Training starts with an Australian Puppy the day you take her home. Remember, these dogs are smart; training never stops throughout the life of your Aussie. Having an Aussie is a love affair for life, and so is training one.
As mentioned, Aussies were born to work and use their brains. So if she’s not herding, you need to train her for other things. The great thing about the Australian Shepherd is how fast they pick things up; this means you and your Aussie can have fantastic fun training together.
An Australian Shepherd must have a leader, or they’ll assume the role themselves. Teach your Aussie puppy basic training commands and progressively move into more complex training. Teach her tricks, dog sports, and agility. The more she learns, the happier and content she’ll become. There’s never any need to train your Aussie harshly, shouting or losing patience. Aussies respond to your moods and are very sensitive to them. Use only positive reinforcement, praise, and treats.
4. Socializing Your Australian Shepherd
It’s imperative to socialize an Australian Shepherd; after all, they are not bred to be friendly to strangers; their job entails herding and protecting, so they are naturally wary of strangers.
Socializing your Aussie puppy has to be your priority; between six and sixteen weeks old is the optimal age bracket. An Australian Shepherd needs to meet new people, hear sights and sounds, anything and everything to get her accustomed to every situation you can. Even though a puppy cannot go out until after their jabs, nothing stops you from carrying the puppy around with you.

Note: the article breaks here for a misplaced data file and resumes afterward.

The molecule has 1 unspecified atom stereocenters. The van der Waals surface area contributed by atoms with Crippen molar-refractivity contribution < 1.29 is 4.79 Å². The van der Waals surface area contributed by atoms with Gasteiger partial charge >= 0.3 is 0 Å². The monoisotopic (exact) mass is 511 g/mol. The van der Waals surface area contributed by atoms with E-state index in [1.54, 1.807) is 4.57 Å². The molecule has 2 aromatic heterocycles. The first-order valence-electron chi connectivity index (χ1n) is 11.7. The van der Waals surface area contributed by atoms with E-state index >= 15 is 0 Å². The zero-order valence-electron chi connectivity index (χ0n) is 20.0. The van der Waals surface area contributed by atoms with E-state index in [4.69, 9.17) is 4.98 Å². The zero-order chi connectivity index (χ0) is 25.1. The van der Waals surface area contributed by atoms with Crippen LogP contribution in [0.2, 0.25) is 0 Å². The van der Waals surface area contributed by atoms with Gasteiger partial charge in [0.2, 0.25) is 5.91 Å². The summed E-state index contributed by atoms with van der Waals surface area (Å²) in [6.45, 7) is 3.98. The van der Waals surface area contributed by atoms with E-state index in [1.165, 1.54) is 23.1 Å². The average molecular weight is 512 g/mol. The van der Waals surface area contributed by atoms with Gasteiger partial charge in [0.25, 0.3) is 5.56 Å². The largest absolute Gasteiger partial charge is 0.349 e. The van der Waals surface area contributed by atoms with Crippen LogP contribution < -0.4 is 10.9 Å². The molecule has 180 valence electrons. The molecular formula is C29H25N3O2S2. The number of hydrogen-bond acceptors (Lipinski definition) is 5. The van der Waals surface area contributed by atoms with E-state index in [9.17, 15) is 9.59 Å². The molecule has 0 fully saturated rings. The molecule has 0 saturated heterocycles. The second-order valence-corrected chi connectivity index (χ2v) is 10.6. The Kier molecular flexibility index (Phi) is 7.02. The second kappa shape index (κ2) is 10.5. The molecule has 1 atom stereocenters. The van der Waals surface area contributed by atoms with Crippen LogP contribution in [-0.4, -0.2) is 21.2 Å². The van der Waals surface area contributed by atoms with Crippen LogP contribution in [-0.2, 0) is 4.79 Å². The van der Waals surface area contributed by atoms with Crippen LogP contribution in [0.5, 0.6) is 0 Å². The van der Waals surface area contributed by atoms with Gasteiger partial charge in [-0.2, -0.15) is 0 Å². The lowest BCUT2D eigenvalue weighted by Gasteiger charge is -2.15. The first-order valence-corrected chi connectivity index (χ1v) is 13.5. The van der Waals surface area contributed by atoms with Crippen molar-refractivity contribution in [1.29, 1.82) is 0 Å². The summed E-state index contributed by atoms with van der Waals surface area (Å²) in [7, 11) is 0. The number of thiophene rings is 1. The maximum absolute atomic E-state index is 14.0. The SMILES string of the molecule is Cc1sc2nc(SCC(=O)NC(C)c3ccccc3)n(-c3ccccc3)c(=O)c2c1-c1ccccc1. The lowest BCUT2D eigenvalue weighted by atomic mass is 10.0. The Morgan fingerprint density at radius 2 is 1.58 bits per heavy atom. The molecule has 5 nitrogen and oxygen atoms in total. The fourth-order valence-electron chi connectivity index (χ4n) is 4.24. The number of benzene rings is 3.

It’s surprising just what can spook a dog, from things flapping in the wind to making a wide berth of some trash bags on the sidewalk. After all, you don’t want your Australian Shepherd nipping strangers; it’s still considered a bite.
5. Choosing Your Australian Shepherd Puppy
If you want an Australian Shepherd as a family pet, I will urge you to stay away from working lines. Before you purchase a puppy, research, research, and research again, find yourself a responsible and professional breeder. Do not buy from pet shops, puppy mills, or some cheap online ad. Find professional dog trainers and behaviorists in your local area and ask their advice about Aussie breeders they know well.
When you have narrowed your breeder choice to at least three, visit them and ask plenty of questions. Any reputable breeder will welcome every one of your questions and answer them honestly and thoroughly. Working lines produce puppies with strong herding instincts, and they possess minds of their own. It will make your job of training and socializing your Aussie that much more difficult.
Australian Shepherds are beautiful and unique dogs, but they aren’t suitable for every family. They are not a good choice for first-time owners and need thorough training and socializing. Their exercise needs could be too excessive for most families, and in fairness, owning an Aussie is a full-time job.
So if you don’t want to be posting on forums claiming my Australian Shepherd is out of control, I suggest you think carefully about the points raised in this article to establish if the Aussie is the right dog for your family.